Indian Journal of Dermatology
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Year : 2014  |  Volume : 59  |  Issue : 5  |  Page : 529
Adverse reactions to tattoos

Department of Surgery, University Hospitals of Leicester, England, United Kingdom

Date of Web Publication1-Sep-2014

Correspondence Address:
Ankeet S Jethwa
Department of Surgery, University Hospitals of Leicester, England
United Kingdom
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Source of Support: None, Conflict of Interest: None

DOI: 10.4103/0019-5154.139908

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How to cite this article:
Jethwa AS. Adverse reactions to tattoos. Indian J Dermatol 2014;59:529

How to cite this URL:
Jethwa AS. Adverse reactions to tattoos. Indian J Dermatol [serial online] 2014 [cited 2023 Dec 8];59:529. Available from:


I imagine Dr Wollina's ears are burning. Indeed, I have been spreading nothing but good words about Dr Wollina's superb retrospective analysis of "severe and adverse events related to tattooing." [1] Such an area of dermatology simply does not receive the glitz it deserves. With the estimated incidence of 0.02%, this makes for a significant caseload at the population level. As tattoos become more commonplace amongst Western culture the number of complications is set to rise. Certainly I learn much about my patients from their tattoos, which are often only revealed on the operating table and, during the recent years, I have noticed a marked increase in the prevalence of tattoos.

I propose that dermatology heads must seriously consider setting up databases of adverse reactions to tattoos to aid prospective study. Knowledge of the conditions under which the tattoo was created as well as patient factors is invaluable to further our understanding of adverse reactions. Only with a sufficiently powered prospective observational study will we be able to identify any specific factors predisposing to such a fascinating casemix. With so many variables including the type of ink used, equipment used to apply it and the conditions under which it is done we can only postulate mechanisms. Large-scale observational studies will help to elude the mechanisms and, more importantly, culprits.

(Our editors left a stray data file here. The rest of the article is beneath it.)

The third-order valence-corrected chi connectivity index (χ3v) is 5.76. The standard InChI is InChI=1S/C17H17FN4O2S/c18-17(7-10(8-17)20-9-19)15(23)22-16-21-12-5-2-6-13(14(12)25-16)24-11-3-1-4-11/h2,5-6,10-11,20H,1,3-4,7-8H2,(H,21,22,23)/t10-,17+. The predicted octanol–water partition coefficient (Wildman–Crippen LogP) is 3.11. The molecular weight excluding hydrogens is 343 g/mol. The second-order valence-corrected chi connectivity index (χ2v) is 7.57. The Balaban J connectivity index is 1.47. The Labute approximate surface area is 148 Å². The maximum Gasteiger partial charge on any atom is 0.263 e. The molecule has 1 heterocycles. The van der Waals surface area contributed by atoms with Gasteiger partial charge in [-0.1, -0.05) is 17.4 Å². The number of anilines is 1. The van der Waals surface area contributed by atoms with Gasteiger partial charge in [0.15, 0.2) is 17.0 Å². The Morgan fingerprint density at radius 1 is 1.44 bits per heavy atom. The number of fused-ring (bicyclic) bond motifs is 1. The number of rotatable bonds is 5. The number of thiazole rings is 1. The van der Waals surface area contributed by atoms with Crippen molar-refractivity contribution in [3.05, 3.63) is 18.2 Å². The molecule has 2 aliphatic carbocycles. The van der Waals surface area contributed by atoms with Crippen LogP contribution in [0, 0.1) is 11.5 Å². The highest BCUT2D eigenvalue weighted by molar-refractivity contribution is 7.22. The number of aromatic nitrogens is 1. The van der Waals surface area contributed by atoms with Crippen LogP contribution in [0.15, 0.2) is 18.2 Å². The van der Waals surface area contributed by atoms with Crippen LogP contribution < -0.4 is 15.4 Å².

I believe the pigments would be the offenders in many of the reactions described. [2],[3] However, regulatory bodies may not have as much control over the situation of inks as much as we would hope. For example, in the United States, tattoo inks are considered to be cosmetics; consequently, the Food and Drugs Authority does not have the authority to exert stringent regulation. [4] Earlier this year, in the United States, there were reports of a breakout of non-tuberculosis mycobacterial skin infection stemming from a single ink company. [5] It is the responsibility of tattoo parlours to warn about potential adverse affects following tattoo art. Indeed, I suspect, although tattoo artists will be aware of the infective complications of tattoos, fewer will be aware of the more florid reactions that present to the medical profession. [6] Ultimately, close work between dermatological associations and tattoo parlours will be warranted to facilitate feedback of adverse reactions and reduce their incidence. As India and the rest of the East becomes more Westernised, we can expect an increase in reports of these adverse reactions due to the increase in variety of inks used. We must stay ahead whilst we can by being vigilant.

   References Top

1.Wollina U. Severe adverse events related to tattooing: An retrospective analysis of 11 years. Indian J Dermatol 2012;57:439-43  Back to cited text no. 1
2.Wenzel SM, Welzel J, Hafner C, Landthaler M, Bäumler W. Permanent make-up colorants may cause severe skin reactions. Contact Dermatitis 2010;63:223-7.  Back to cited text no. 2
3.Garcovich S, Carbone T, Avitabile S, Nasorri F, Fucci N, Cavani A. Lichenoid red tattoo reaction: Histological and immunological perspectives. Eur J Dermatol 2012;22:93-6.  Back to cited text no. 3
4.LeBlanc PM, Hollinger KA, Klontz KC. Tattoo ink-related infections: Awareness, diagnosis, reporting, and prevention. N Engl J Med 2012;367:985-7.  Back to cited text no. 4
5.Centres for Disease Control and Prevention (CDC). Tattoo-associated nontuberculous mycobacterial skin infections-multiple states, 2011-2012. MMWR Morb Mortal Wkly Rep 2012;61:635-6.  Back to cited text no. 5
6.Ortiz AE, Alster TS. Rising concerns over cosmetic tattoos. Dermatol Surg 2012;38:424-9.  Back to cited text no. 6


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